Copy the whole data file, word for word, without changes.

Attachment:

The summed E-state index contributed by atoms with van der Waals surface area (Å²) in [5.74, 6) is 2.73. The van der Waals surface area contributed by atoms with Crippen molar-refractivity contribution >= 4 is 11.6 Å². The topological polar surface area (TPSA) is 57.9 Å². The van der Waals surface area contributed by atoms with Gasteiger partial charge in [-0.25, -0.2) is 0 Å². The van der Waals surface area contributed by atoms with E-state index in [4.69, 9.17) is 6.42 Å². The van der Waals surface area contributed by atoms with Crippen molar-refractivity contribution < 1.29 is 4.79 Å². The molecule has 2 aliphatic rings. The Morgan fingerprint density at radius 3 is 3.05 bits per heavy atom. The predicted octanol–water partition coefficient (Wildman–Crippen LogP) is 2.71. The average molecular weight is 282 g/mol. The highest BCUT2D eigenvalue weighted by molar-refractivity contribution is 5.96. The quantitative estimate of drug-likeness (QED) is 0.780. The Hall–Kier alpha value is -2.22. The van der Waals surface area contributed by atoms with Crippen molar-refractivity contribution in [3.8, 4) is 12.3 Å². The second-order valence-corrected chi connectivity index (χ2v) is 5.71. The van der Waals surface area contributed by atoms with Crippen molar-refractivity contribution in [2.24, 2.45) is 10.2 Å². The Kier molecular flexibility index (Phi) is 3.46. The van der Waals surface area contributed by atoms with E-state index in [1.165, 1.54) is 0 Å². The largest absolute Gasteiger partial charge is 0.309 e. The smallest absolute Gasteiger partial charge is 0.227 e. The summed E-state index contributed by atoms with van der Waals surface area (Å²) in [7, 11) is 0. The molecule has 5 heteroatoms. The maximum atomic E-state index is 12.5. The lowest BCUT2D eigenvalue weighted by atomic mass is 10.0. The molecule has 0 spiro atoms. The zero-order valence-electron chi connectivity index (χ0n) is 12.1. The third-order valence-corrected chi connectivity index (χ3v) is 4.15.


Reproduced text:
The summed E-state index contributed by atoms with van der Waals surface area (Å²) in [5.74, 6) is 2.73. The van der Waals surface area contributed by atoms with Crippen molar-refractivity contribution >= 4 is 11.6 Å². The topological polar surface area (TPSA) is 57.9 Å². The van der Waals surface area contributed by atoms with Gasteiger partial charge in [-0.25, -0.2) is 0 Å². The van der Waals surface area contributed by atoms with E-state index in [4.69, 9.17) is 6.42 Å². The van der Waals surface area contributed by atoms with Crippen molar-refractivity contribution < 1.29 is 4.79 Å². The molecule has 2 aliphatic rings. The Morgan fingerprint density at radius 3 is 3.05 bits per heavy atom. The predicted octanol–water partition coefficient (Wildman–Crippen LogP) is 2.71. The average molecular weight is 282 g/mol. The highest BCUT2D eigenvalue weighted by molar-refractivity contribution is 5.96. The quantitative estimate of drug-likeness (QED) is 0.780. The Hall–Kier alpha value is -2.22. The van der Waals surface area contributed by atoms with Crippen molar-refractivity contribution in [3.8, 4) is 12.3 Å². The second-order valence-corrected chi connectivity index (χ2v) is 5.71. The van der Waals surface area contributed by atoms with Crippen molar-refractivity contribution in [2.24, 2.45) is 10.2 Å². The Kier molecular flexibility index (Phi) is 3.46. The van der Waals surface area contributed by atoms with E-state index in [1.165, 1.54) is 0 Å². The largest absolute Gasteiger partial charge is 0.309 e. The smallest absolute Gasteiger partial charge is 0.227 e. The summed E-state index contributed by atoms with van der Waals surface area (Å²) in [7, 11) is 0. The molecule has 5 heteroatoms. The maximum atomic E-state index is 12.5. The lowest BCUT2D eigenvalue weighted by atomic mass is 10.0. The molecule has 0 spiro atoms. The zero-order valence-electron chi connectivity index (χ0n) is 12.1. The third-order valence-corrected chi connectivity index (χ3v) is 4.15.